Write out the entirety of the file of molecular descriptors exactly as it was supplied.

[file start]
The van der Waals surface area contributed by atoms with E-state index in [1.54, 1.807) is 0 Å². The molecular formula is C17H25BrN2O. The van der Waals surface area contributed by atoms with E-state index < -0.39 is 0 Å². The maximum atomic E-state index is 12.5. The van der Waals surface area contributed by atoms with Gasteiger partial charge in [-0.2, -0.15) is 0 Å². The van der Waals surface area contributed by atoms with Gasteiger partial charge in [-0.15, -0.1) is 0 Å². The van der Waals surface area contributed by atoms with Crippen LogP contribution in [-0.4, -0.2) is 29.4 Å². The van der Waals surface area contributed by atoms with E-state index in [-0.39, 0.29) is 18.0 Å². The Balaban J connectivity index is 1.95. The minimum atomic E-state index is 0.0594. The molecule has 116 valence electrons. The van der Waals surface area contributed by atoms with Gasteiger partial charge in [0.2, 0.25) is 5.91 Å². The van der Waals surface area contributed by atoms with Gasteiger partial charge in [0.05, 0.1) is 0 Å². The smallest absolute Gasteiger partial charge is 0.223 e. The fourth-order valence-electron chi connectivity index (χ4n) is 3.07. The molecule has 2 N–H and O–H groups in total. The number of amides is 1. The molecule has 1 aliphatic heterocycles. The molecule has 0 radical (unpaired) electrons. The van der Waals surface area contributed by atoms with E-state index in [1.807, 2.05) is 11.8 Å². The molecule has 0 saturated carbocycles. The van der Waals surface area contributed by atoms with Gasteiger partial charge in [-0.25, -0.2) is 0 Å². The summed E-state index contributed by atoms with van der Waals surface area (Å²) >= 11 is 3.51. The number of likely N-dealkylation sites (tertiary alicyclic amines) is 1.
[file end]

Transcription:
The van der Waals surface area contributed by atoms with E-state index in [1.54, 1.807) is 0 Å². The molecular formula is C17H25BrN2O. The van der Waals surface area contributed by atoms with E-state index < -0.39 is 0 Å². The maximum atomic E-state index is 12.5. The van der Waals surface area contributed by atoms with Gasteiger partial charge in [-0.2, -0.15) is 0 Å². The van der Waals surface area contributed by atoms with Gasteiger partial charge in [-0.15, -0.1) is 0 Å². The van der Waals surface area contributed by atoms with Crippen LogP contribution in [-0.4, -0.2) is 29.4 Å². The van der Waals surface area contributed by atoms with E-state index in [-0.39, 0.29) is 18.0 Å². The Balaban J connectivity index is 1.95. The minimum atomic E-state index is 0.0594. The molecule has 116 valence electrons. The van der Waals surface area contributed by atoms with Gasteiger partial charge in [0.2, 0.25) is 5.91 Å². The van der Waals surface area contributed by atoms with Gasteiger partial charge in [0.05, 0.1) is 0 Å². The smallest absolute Gasteiger partial charge is 0.223 e. The fourth-order valence-electron chi connectivity index (χ4n) is 3.07. The molecule has 2 N–H and O–H groups in total. The number of amides is 1. The molecule has 1 aliphatic heterocycles. The molecule has 0 radical (unpaired) electrons. The van der Waals surface area contributed by atoms with E-state index in [1.807, 2.05) is 11.8 Å². The molecule has 0 saturated carbocycles. The van der Waals surface area contributed by atoms with Gasteiger partial charge in [-0.25, -0.2) is 0 Å². The summed E-state index contributed by atoms with van der Waals surface area (Å²) >= 11 is 3.51. The number of likely N-dealkylation sites (tertiary alicyclic amines) is 1.